PAO brake lubricant may also include various amounts of moly, graphite and teflon to enhance its lubricating properties. This type of product can withstand intermittent temperatures of up to 600 degrees F, and can be used for both assembly and external lubrication.

White lithium is a low-temperature grease that can be used to lubricate drum brake hardware and backing plates, but lacks the heat-resistance for front disc brake applications. So this type of grease is not the best choice for general brake work. Regardless of what type of brake lubricant you choose, always follow the supplier’s recommendations as to how their product should be used.

WHERE TO USE IT
Brake lubricant should be used at every point in the brake system where parts slide or move. With disc brakes, lubrication points include the caliper slides, pins and bushings, the contact points where the pads slide within the caliper housing, self-adjuster mechanisms on rear disc brakes with locking calipers, and the parking brake cables and linkage.

Brake lubricant can also be used to dampen vibrations between disc brake pads and caliper pistons. But it should not be applied between the pads and any noise suppression shims that may be used. Use it on the back of a bare pad or between the pad shim and caliper – and use it sparingly. Don’t glob it on.

The primary lubrication points in rear drum brakes include the raised pads on the backing plates that support the shoes, the star adjuster mechanisms, hinge points for self-adjusters or the parking brake linkage, and the parking brake cables.

One place you never, ever want to get any grease on is the friction surface of a brake lining – which is another reason for not using low-temperature or petroleum-based lubricants which can melt, run off and foul the linings. Grease contaminated shoes or pads will be grabby and usually cause a brake pull to one side. The only cure is to replace the fouled linings with new ones. Cleaning is out of the question because solvents and cleaners can adversely affect the linings, too.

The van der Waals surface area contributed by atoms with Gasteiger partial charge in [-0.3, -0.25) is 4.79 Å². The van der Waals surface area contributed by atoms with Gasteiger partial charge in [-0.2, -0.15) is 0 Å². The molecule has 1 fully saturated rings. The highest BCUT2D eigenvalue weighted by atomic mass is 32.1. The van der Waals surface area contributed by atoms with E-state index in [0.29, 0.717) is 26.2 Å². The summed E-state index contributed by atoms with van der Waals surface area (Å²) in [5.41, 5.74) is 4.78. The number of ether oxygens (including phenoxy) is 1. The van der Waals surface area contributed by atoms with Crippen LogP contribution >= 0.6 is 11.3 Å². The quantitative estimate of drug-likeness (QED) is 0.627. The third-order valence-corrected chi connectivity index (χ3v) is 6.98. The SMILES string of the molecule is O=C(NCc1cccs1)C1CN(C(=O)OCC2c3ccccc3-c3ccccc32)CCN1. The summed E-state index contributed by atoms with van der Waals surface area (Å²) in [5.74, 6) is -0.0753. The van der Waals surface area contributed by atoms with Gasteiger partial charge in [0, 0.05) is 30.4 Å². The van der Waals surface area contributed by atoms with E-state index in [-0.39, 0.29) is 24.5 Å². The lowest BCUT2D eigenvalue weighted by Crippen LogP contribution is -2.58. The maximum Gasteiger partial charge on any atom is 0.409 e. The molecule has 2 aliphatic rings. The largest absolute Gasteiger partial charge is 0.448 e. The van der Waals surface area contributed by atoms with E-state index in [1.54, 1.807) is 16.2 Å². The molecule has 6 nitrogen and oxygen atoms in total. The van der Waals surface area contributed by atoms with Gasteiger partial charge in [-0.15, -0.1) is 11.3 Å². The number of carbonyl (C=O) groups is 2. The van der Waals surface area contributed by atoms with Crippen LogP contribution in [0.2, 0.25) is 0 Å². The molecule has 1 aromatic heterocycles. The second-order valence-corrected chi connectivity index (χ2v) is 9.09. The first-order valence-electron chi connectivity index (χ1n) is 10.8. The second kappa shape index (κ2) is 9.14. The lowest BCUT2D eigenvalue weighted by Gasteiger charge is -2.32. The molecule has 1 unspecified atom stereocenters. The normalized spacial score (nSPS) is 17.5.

For lubricating hydraulic components, such as the piston seals inside calipers and wheel cylinders, you can use a silicone-based brake lubricant or ordinary brake fluid. This type of lubricant will help assure smooth movement of the seals in their bores, and will help prevent these parts from sticking or corroding.

There are three criteria to remember when selecting a brake lubricant. First, does it say that its a brake lubricant on the package? If not, do not use. Some lubricates may say they are a silicone or molybdenum disulfide based, but they may not be formulated to work at on brakes. Second, look at the effective temperature range or the lubricant. At minimum, a lubricant should be able to handle 400 degrees Fahrenheit. Third, check to see if it contains petroleum distillates or any substance that can be detrimental to soft parts.

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Larry Carley

Larry Carley has more than 30 years of experience in the automotive aftermarket, including experience as an ASE-certified technician, and has won numerous awards for his articles. He has written 12 automotive-related books and developed automotive training software, available at www.carleysoftware.com.